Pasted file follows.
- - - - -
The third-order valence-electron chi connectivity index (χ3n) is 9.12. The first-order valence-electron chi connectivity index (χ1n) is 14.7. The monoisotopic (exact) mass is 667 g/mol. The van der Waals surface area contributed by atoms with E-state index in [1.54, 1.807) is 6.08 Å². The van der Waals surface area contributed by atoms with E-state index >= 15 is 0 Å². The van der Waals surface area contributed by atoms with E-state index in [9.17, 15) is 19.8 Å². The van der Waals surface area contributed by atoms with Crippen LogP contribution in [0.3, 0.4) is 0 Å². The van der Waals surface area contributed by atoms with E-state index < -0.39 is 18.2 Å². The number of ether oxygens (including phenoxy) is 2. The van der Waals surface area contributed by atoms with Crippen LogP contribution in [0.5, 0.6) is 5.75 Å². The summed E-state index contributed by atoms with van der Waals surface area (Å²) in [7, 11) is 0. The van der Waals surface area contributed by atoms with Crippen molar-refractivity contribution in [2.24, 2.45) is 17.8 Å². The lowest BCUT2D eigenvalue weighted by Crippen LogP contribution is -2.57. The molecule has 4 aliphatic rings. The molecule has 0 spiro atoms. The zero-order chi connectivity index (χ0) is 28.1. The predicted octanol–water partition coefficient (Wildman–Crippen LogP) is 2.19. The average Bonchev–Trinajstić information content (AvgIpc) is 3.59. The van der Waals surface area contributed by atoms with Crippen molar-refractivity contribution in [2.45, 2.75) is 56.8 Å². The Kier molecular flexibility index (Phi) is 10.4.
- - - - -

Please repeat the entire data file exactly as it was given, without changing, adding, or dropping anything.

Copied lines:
The third-order valence-electron chi connectivity index (χ3n) is 9.12. The first-order valence-electron chi connectivity index (χ1n) is 14.7. The monoisotopic (exact) mass is 667 g/mol. The van der Waals surface area contributed by atoms with E-state index in [1.54, 1.807) is 6.08 Å². The van der Waals surface area contributed by atoms with E-state index >= 15 is 0 Å². The van der Waals surface area contributed by atoms with E-state index in [9.17, 15) is 19.8 Å². The van der Waals surface area contributed by atoms with Crippen LogP contribution in [0.3, 0.4) is 0 Å². The van der Waals surface area contributed by atoms with E-state index < -0.39 is 18.2 Å². The number of ether oxygens (including phenoxy) is 2. The van der Waals surface area contributed by atoms with Crippen LogP contribution in [0.5, 0.6) is 5.75 Å². The summed E-state index contributed by atoms with van der Waals surface area (Å²) in [7, 11) is 0. The van der Waals surface area contributed by atoms with Crippen molar-refractivity contribution in [2.24, 2.45) is 17.8 Å². The lowest BCUT2D eigenvalue weighted by Crippen LogP contribution is -2.57. The molecule has 4 aliphatic rings. The molecule has 0 spiro atoms. The zero-order chi connectivity index (χ0) is 28.1. The predicted octanol–water partition coefficient (Wildman–Crippen LogP) is 2.19. The average Bonchev–Trinajstić information content (AvgIpc) is 3.59. The van der Waals surface area contributed by atoms with Crippen molar-refractivity contribution in [2.45, 2.75) is 56.8 Å². The Kier molecular flexibility index (Phi) is 10.4.